The tiny number of maverick analysts issuing sell recommendations in these fervently positive times on Wall Street must remember to do one thing -- be right, or face being trampled by contemptuous bulls.
One analyst who is keenly aware of this is Michael Mayo, who heads up banks research at
Credit Suisse First Boston
On May 24, Mayo advised investors to sell four big names in the banking industry:
What's happened so far? Each of these institutions posted impressive second-quarter numbers in the past week that contain little concrete evidence to support the main pillars of Mayo's bearish analysis: a Y2K-related slowdown in business, lower efficiency gains and a deterioration in credit quality.
Mayo's move was brash -- and the lack of bad news in Q2 numbers makes his negative stance stand out even more. Few other high-profile sell-side analysts at bulge-bracket firms have told clients to offload a raft of big names at a time when they are posting some of their best-ever earnings. If Mayo is proven right over the next few six months -- and earnings do slow significantly -- he could earn a prophet-like status. If not, his reputation could suffer.
For a while after his sell recommendation was published, the four banks' shares fell. But anticipation of strong Q2 earnings generated a recovery and a deeper questioning of Mayo's position.
"I don't understand why he made this call at all," says Mark Davis, head of research at the
Banc Stock Group fund, which doesn't hold any of the four banks.
"We don't necessarily disagree with some of what Mayo says, but he seems early and more aggressive than we are," says Scott Edgar, a manager on the
SIFE financial services fund, which owns each of the four banks except J.P. Morgan.
However, Mayo, who was ranked the top banking analyst in last year's
survey, says he's making "no change whatsoever" in his bearish appraisals. And he points out that he didn't expect the second quarter to be bad. Instead, he was early with his sell recommendations in order to give investors "a chance to sell into good news." (First Boston has no equity underwriting relationship with any of the four institutions.)
Anyone trading on Mayo's advice would be slightly ahead through Friday afternoon. While Bank One and J.P. Morgan are down 6% and 4.1%, respectively, since May 21, the trading day that preceded Mayo's call, Chase and Citigroup are up 4.1% and 3.6%.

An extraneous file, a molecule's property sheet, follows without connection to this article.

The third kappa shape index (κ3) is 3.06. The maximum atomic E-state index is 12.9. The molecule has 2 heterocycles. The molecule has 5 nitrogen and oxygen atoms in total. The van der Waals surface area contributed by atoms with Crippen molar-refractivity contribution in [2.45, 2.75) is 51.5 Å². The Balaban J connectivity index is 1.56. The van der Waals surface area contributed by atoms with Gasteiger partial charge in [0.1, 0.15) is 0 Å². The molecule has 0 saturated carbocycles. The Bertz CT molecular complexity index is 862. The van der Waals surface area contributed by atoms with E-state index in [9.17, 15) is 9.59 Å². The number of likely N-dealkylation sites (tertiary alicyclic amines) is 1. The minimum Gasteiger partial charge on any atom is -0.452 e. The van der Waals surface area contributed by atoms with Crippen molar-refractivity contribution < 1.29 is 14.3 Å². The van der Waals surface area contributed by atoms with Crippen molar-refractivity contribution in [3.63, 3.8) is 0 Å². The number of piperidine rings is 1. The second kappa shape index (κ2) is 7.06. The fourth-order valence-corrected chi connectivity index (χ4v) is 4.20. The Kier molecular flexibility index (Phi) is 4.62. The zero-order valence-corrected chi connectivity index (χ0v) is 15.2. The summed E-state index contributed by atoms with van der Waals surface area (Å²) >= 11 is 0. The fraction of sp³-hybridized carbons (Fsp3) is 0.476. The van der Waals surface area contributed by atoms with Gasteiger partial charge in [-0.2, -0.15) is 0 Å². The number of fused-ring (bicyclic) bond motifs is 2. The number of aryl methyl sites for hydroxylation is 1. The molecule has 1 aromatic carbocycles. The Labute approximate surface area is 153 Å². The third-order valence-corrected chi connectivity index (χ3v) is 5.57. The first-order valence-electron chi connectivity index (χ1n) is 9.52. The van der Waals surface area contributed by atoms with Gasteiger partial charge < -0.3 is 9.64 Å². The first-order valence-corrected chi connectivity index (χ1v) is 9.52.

Mayo believes the Q2 profits are unlikely to be bettered in the second half. He notes that Citi and Chase both mentioned in conference calls this week that Y2K could cause something of a slowdown later this year. Speaking about Citi, he says: "This is the first time the company has publicly indicated that Y2K could be a problem."
BancStock Group's Davis responds that even if the banks suffer from a Y2K-related slowdown in business, they will benefit from a surge of business in the first half of 2000 as they meet pent-up demand.
"It's entirely possible that something could happen regarding Y2K, but it'll be a one-time event," says SIFE's Edgar. "But it's really only an issue to investors with a time horizon under six months."
In addition, Q2 results for the four banks contain little to suggest worsening efficiency or credit quality. Expenses were reined in at Chase and J.P. Morgan in Q2, while merger-related savings seem to have boosted efficiency at Citi and Bank One. Asset quality indicators also aren't flashing any red lights.
And some remain suspicious of Mayo's timing. One rival New York-based analyst who requested anonymity says that Mayo's sell recommendations were "just a grab for airtime" designed to raise his profile in a bid to gain votes for the
rankings. (The rival analyst's institution hasn't done any equity underwriting for any of the four banks.)
But Mayo responds that his first place in
rankings, awarded well before the May sell notes, shows he doesn't need to resort to such tactics to do well.
And some investors are glad he's speaking out. "We don't have enough analysts making calls like Mayo's," says Dave Ellison, manager on the
FBR Financial Services fund, which owns Citi and Bank One. "There's too many analysts on one side of the fence."
This is undoubtedly so. Out of the 20-plus analysts covering Bank One, Citi and Chase, Mayo is the only one with a sell, according to
. On J.P. Morgan, he has the sole sell out of 13 analysts.
And Mayo's not a permabear who's been down on bank stocks while they have rallied. Indeed, his previous bullishness would have made investors money. He concludes: "It makes sense to take profits at a certain point. I think we're going to be proven right."
At the moment, Mayo's a heretic among sell-side analysts. But if the market moves his way, he would be venerated -- and, in the herd-like fashion of the Street, mimicked.